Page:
- A Windows Server VM running System Center Operations Manager (SCOM) and Veeam Management Pack
When both the vSphere and Hyper-V environments (plus the three “storage” VMs) are fully up and running, almost all 24 GB of RAM are consumed and I’m very much at the edge of swapping to disk – but it works fine.
The SCOM VM is never active at the same time as the nested hypervisor environments, since it needs a boatload of RAM (Anything less than 6 GB makes it unusable) and, more importantly, it has its own simulator software that generates data and alerts without a “real” infrastructure. By the way, this really cool simulator is part of the Veeam MP Resource Kit which you can freely download from Veeam’s website.
All VMs inside my nested hypervisors are as stripped-down as they can possibly be, since hosts have tiny amounts of RAM (3-4 GB each). But I managed to set up a domain with two Domain Controllers, one on vSphere and the other on Hyper-V. I also have an Exchange Server on vSphere and a SQL Server on Hyper-V, plus several Windows/Linux VMs on both environments. Everything is very minimal, but it works fairly well.
On vSphere I even went further and built a nested vCloud Director environment last year to show Veeam Backup & Replication’s integration with vCD. I ended up down-sizing the vShield Manager virtual appliance to 768 MB of RAM (anything less than that and the application server doesn’t come up) and the vCloud Director appliance to 2.5 GB. It takes quite a bit to boot… but it works fine. I created an Org vDC with a couple of vApps composed of ultra-tiny Linux VMs (Damn Small Linux, Slitaz) and backed them up with Veeam Backup & Replication.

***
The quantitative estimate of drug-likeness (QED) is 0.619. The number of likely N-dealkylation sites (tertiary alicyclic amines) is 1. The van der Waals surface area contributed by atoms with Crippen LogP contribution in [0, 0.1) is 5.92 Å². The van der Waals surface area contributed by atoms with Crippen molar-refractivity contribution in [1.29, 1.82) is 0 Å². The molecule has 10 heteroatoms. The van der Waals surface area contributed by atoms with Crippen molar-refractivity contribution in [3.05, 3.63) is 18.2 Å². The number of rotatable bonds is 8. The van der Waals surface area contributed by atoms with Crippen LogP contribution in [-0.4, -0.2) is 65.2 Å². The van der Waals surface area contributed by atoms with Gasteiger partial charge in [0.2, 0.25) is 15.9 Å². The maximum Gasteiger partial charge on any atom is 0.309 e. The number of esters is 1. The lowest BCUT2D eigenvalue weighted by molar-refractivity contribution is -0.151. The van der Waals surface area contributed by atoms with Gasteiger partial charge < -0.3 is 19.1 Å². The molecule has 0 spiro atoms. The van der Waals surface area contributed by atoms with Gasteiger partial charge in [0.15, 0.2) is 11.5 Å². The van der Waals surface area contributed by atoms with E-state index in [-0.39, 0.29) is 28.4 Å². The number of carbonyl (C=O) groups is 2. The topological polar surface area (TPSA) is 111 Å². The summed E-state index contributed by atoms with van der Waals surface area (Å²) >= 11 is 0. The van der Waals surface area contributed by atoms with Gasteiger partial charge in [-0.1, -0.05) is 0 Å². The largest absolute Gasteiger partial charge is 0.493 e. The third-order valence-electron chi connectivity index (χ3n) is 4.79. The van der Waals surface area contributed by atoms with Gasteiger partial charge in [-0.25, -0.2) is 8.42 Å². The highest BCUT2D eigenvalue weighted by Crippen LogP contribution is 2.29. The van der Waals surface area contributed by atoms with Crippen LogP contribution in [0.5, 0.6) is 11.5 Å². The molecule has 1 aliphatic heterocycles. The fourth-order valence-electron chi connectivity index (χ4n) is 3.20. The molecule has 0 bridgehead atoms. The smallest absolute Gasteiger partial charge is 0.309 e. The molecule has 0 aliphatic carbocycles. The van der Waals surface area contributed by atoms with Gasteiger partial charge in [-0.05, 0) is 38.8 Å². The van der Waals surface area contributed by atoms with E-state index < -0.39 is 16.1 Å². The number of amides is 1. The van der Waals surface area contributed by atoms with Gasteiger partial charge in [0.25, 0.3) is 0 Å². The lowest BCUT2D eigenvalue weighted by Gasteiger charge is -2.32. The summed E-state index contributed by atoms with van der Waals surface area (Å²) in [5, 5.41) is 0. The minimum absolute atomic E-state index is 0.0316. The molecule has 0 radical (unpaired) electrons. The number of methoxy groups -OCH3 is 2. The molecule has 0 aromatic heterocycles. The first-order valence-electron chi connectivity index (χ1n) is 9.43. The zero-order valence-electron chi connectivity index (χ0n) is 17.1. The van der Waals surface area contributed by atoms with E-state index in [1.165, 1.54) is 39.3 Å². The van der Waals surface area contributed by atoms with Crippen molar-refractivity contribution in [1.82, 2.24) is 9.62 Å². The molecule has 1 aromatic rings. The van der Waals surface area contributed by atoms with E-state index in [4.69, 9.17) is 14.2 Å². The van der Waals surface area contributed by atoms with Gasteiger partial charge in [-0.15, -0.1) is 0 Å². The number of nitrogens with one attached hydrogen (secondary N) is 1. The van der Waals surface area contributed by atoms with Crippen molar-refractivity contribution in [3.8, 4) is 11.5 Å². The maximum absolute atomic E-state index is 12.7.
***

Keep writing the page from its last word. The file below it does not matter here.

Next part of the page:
Each of the two nested hypervisor environments (vSphere, Hyper-V) has several data stores for the VMs, some of which are on the SSD and others on the SATA disk. For vSphere I created both iSCSI and NFS datastores, for Hyper-V some VMs are on the iSCSI CSV and others on the SMB3 share.
The SSD does a good job and things are normally pretty quick, even with a good number of VM running.
Below here you can find a (simplified) scheme of what my lab looks like.
Pros & Cons
Using a laptop as a lab can obviously be limiting in terms of growth and completeness, but until now it’s been really handy for me: I am able to run a demo anywhere, even on a train or in a bunker with no external connectivity, since all I need is in my laptop.
Space and noise are not an issue, same goes for power – I can leave the lab on for days without spending a fortune. I can also transfer large amounts of data (backups, ISOs and so on) to/from my “parent” PC to VMs in the lab without taking unreasonable amounts of time.
Of course, one downside is that my lab is powered down for a good part of the time. Since I installed VMware Tools for nested ESXi things got easier, but I still take 5-6 minutes (minimum) to switch everything off before I can shut down my PC. This can be frustrating if (like me) you’re very often on the road and the time you have is very fragmented – whenever I need to decently test and document something, finding even a single hour without interruptions can be difficult.
I see many IT pros with very impressive setups… my lab probably looks like a Playmobil House in comparison. But all considered, I must say I’m quite happy with it!